In 2015, International Liaison Committee on Resuscitation (ILCOR) guidance estimated that 15% of infants require some assistance at birth, 10% respond to stimulation and/or suctioning, 3% require BMV, and 0.1% will requiring advanced resuscitation support.18  This estimation is based on Grading of Recommendations Assessment, Development, and Evaluation criteria (level of evidence: 4, low) from 3 observational studies.1921 

ILCOR 2015 guidance for neonatal resuscitation is based on 4 factors: gestation (term or preterm), breathing, crying, and tone.22  The guidance stipulates that infants who are “noncrying” or nonbreathing require additional stimulation and that those who still do not initiate spontaneous breathing and have heart rate <100 beats per minute will require BMV.22  In 2010, the Helping Babies Breathe (HBB) program, a pictorial flowchart neonatal resuscitation algorithm for low- and middle-income countries, was adapted from ILCOR guidance to better equip first responders to manage high-risk newborns at the time of birth.18  The entry point for the HBB algorithm is noncrying infants at birth to initiate neonatal resuscitation steps. The HBB 1.0 and 2.0 versions have been rolled out in ≥80 countries with 500 000 health workers trained on the neonatal resuscitation protocol.23  Evaluations have revealed that the effect of the HBB algorithm can reduce intrapartum-related mortality by 50% as well as improve health workers’ performance by more than twofold.2426 

Both the neonatal resuscitation program and the HBB advisory group have identified the need for better quality data to inform guidance on provision of resuscitation care at the time of birth. Our aim for this article is to describe the incidence of infants who did not cry (noncrying) and/or did not breathe (nonbreathing) at 3 time points: immediately after birth and at 1 and 5 minutes after birth. In this article, we will also provide a description of the outcome at discharge on the basis of a large-scale multicenter observational study in Nepal.

This was an observational nested study to evaluate the scale up of the HBB quality improvement (QI) package in hospitals of Nepal (Nepal Perinatal Quality Improvement Project).27,28 

This study was conducted in 4 publicly funded hospitals providing comprehensive emergency obstetric and neonatal care and sick neonatal and pediatric referral services. These hospitals were Koshi Zonal Hospital, Bharatpur Hospital, Western Regional Hospital, and Lumbini Zonal Hospital.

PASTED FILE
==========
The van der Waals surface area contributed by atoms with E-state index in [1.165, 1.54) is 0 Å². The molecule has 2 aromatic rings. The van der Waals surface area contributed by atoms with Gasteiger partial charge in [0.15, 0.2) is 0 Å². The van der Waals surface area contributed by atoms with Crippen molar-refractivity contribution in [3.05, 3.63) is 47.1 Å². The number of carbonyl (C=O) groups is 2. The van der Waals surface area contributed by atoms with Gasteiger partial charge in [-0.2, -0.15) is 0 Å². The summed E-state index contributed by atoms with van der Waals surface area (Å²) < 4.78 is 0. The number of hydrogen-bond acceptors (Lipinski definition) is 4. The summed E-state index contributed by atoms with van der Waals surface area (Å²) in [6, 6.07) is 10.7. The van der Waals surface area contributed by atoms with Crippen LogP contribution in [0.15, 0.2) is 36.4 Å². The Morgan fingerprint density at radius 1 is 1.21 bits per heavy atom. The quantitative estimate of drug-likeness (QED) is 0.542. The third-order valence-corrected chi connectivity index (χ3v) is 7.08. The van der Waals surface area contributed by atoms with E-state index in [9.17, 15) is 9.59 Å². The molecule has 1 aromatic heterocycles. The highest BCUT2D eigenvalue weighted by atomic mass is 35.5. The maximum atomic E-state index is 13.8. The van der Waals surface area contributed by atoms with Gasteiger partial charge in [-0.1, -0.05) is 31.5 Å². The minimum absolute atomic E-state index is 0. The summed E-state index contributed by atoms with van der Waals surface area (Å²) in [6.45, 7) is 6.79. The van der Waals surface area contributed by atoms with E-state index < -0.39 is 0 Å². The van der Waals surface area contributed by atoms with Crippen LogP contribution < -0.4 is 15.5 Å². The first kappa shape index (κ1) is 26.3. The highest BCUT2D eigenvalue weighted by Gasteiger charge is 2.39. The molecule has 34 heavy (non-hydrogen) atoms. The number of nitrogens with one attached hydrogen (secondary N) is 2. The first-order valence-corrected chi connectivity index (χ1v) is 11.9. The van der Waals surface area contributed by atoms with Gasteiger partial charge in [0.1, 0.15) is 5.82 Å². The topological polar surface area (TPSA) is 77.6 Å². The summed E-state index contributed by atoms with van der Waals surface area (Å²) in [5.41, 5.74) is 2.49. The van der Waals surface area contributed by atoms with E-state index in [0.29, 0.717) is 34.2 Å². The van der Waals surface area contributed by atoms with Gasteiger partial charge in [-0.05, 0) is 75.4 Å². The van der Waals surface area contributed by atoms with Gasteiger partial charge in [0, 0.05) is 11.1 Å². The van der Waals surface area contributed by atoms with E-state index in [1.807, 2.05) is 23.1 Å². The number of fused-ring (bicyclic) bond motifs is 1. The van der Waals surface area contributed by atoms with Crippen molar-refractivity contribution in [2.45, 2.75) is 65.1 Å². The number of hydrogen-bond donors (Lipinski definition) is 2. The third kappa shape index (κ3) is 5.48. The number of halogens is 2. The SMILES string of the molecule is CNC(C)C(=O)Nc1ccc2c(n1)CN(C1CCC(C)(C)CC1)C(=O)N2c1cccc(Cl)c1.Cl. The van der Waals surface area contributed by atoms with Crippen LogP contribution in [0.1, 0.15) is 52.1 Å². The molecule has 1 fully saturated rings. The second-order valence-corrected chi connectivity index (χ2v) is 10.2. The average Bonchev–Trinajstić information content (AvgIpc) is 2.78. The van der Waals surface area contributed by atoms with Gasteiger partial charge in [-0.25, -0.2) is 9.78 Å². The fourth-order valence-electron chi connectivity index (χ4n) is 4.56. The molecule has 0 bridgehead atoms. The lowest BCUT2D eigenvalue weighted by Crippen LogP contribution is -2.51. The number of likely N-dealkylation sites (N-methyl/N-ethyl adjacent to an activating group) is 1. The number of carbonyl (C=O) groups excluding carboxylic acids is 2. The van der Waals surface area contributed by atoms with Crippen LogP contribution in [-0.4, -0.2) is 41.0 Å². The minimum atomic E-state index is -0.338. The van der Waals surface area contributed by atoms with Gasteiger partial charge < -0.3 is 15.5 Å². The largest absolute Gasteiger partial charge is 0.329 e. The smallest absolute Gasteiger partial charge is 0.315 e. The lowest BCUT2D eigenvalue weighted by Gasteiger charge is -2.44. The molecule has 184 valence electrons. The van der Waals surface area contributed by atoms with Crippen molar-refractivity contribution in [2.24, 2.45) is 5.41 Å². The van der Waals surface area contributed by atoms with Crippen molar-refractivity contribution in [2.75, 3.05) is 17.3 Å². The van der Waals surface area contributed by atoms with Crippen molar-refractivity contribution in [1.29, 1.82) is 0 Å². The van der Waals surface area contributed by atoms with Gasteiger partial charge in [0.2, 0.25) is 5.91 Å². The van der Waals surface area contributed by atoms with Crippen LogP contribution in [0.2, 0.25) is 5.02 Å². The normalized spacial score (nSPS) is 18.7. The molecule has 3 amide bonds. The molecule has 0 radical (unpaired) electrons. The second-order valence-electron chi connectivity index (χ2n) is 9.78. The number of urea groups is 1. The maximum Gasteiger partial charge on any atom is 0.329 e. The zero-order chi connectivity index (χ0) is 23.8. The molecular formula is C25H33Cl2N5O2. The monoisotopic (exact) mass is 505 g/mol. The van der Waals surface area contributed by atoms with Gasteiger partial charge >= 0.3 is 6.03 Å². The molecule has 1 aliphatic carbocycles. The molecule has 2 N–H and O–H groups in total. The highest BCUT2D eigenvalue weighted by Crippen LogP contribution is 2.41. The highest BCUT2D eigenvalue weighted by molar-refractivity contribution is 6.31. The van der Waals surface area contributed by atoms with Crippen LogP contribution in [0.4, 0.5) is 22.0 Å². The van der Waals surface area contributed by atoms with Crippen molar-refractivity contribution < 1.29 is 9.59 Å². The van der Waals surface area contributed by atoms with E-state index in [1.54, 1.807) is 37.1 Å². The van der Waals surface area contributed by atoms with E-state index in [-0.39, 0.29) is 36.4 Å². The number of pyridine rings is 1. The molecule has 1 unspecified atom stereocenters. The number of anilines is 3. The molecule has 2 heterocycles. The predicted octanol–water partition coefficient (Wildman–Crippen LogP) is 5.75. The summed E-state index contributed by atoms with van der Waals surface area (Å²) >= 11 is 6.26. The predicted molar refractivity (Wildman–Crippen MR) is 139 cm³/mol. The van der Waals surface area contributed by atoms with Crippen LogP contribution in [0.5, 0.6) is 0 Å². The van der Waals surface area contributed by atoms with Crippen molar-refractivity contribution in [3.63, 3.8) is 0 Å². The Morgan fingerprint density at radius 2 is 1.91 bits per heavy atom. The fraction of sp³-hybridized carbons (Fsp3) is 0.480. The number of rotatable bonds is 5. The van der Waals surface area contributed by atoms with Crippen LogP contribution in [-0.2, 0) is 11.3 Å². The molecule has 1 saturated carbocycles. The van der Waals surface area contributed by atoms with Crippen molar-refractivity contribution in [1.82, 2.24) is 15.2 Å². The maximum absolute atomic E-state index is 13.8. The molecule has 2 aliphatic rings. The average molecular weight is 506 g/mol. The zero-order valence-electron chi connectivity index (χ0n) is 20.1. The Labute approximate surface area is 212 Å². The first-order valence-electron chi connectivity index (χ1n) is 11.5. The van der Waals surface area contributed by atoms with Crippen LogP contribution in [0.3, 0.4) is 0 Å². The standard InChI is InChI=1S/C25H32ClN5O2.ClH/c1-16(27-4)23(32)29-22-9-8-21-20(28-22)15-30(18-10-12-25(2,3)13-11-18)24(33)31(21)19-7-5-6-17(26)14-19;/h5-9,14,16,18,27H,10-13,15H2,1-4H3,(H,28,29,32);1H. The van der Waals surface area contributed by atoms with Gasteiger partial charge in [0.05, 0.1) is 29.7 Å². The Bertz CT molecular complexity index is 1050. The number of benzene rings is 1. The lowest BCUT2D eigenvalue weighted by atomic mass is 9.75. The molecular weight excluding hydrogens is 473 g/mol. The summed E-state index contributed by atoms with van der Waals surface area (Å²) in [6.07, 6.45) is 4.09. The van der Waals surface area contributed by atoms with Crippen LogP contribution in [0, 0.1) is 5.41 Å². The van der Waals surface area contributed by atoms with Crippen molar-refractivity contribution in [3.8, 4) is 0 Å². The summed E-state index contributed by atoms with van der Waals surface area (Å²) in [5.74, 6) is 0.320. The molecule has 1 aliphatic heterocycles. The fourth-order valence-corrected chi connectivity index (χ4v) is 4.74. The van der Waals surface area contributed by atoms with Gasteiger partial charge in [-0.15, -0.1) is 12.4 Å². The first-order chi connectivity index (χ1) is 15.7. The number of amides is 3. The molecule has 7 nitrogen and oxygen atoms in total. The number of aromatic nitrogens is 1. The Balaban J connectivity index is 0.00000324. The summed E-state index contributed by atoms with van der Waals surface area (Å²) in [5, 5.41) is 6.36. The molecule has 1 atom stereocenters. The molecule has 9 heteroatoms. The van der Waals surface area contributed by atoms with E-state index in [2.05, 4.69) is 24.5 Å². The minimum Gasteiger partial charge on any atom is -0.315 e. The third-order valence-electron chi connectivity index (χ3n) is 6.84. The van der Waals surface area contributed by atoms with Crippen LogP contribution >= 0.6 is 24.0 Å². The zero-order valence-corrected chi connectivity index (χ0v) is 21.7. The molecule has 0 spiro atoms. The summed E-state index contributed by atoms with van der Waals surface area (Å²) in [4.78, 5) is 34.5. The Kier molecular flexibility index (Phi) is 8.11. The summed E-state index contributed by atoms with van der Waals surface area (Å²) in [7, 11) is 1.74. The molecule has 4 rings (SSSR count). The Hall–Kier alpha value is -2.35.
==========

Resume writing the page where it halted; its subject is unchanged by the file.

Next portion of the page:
Births in these hospitals occurred in 2 units: the labor and delivery unit for vaginal deliveries performed by nurse-midwives and obstetricians and the operation theater for cesarean deliveries performed by the obstetricians and anesthetists. As per the standard protocol, fetal heart rate is first assessed at the time of admission. Fetal heart rate monitoring is done by using the intermittent auscultation method during the first and second stages of labor. Women who had obstetric and/or neonatal complications were considered for cesarean delivery.

In both the units, nurse-midwives were the primary responders for neonatal resuscitation. The annual number of hospital births ranges from 9007 to 11 318 a year, with an intrapartum-related mortality (intrapartum stillbirth and first-day mortality) rate of 8.6 to 14.2 per 1000 total births.

After the introduction of the HBB QI package in the hospitals, health workers were trained to provide stimulation to “noncrying but breathing” infants.

The study was conducted between July 2017 and September 2018.

Eligible participants were consenting women in labor at ≥22 weeks’ gestation in admission to the labor and delivery room.

We excluded women whose fetus had died before admission to labor and delivery (no fetal heart sound), those referred to the operation theater for cesarean delivery, and women who were referred to other facilities before delivery.

This was a secondary data analysis of an estimated sample of 20 000 birth observations as part of the HBB scale-up evaluation to detect any change in the health workers’ practice after QI interventions.27 

We included the following variables:

  • noncrying infants after birth: infants who did not cry immediately after birth;

  • noncrying but breathing infants after birth: infants who did not cry but spontaneously breathed immediately after birth;

  • noncrying and nonbreathing infants after birth: infants who did not cry and did not breathe spontaneously immediately after birth;